An Essex graduate has been named as one of the BBC’s 100 Women of 2023 for her work in environmental conservation.

Marine scientist and Essex graduate, Dr Leanne Cullen-Unsworth, is one of the founders and current CEO of Project Seagrass, one of the UK's first seagrass restoration schemes.

She obtained her PhD in Biological Sciences in 2007 and has since dedicated her career to studying the importance of seagrass systems across the world.

She said: “My seagrass journey actually started during my PhD research out of the University of Essex.

“I connected with seagrass accidentally, back in the early 2000s researching marine resource use patterns in the Wakatobi in Indonesia for my PhD.

“I had no idea that seagrass was relied on by so many people, and that it sustained life and lifestyles to such an extent.

“Everywhere there is seagrass, there are people that depend on it.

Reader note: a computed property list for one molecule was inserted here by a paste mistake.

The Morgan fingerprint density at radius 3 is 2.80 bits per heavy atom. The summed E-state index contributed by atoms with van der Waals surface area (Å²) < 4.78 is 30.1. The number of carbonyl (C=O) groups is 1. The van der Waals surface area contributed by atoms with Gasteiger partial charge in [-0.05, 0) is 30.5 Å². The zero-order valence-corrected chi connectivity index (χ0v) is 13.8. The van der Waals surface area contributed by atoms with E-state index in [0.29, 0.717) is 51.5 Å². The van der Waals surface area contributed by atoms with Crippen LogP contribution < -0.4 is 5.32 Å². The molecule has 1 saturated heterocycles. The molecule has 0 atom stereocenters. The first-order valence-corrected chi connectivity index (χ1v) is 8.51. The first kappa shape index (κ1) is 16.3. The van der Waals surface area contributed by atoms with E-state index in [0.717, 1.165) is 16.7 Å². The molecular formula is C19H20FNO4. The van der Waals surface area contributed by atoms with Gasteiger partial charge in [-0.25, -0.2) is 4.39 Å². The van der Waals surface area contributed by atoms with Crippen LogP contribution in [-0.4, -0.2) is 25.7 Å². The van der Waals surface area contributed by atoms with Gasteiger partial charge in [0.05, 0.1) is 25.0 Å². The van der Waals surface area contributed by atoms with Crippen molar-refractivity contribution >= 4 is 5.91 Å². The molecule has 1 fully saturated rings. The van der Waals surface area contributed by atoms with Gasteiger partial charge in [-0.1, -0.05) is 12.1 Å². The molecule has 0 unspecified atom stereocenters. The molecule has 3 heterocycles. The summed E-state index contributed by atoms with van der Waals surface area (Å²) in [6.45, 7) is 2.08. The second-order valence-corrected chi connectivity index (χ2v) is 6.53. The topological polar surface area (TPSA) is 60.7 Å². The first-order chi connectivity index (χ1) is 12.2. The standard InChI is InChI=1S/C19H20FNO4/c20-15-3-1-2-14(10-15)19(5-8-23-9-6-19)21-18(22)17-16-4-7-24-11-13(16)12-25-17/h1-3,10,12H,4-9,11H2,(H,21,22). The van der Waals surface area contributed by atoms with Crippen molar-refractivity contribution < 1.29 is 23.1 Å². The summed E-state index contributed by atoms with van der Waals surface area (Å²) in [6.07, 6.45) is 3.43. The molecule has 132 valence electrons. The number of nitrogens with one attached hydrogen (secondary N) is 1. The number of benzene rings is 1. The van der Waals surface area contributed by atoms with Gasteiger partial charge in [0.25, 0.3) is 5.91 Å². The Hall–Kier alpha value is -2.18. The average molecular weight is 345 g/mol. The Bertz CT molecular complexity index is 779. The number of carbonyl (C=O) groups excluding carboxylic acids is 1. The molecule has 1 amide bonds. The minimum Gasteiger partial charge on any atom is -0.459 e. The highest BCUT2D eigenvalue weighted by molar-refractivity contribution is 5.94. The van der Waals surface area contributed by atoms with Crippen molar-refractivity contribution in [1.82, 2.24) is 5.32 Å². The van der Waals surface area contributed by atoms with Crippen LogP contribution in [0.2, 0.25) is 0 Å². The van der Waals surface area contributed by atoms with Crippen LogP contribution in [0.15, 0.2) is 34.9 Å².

“Now is the time for us to work even harder at sharing our message on the importance of nature for humanity and why we need to do more to protect and repair our beautiful world.

“Seagrass for me is an ideal example of a habitat that we can use to clearly demonstrate human-nature compatibility, because we’re not something separate from nature, we are a part of it."

Project Seagrass works to improve the process of restoring seagrass by using a remote-control robot to plant seeds, a method which could create a blueprint to help other countries restore their underwater meadows.

Dr Cullen-Unsworth added: “It blows my mind a little bit how far we’ve come in the past ten years, and how much the profile of seagrass has been raised since my PhD days.

“I'm now driven to keep fighting for our beautiful world by my own children, and their generation who continually inspire me.”

Seagrass meadows support healthy fishing grounds, providing essential nourishment to nearly three billion people, besides yielding 50 per cent of animal protein to 400 million people in developing nations.

A third of the world's seagrass meadows have disappeared over the past century.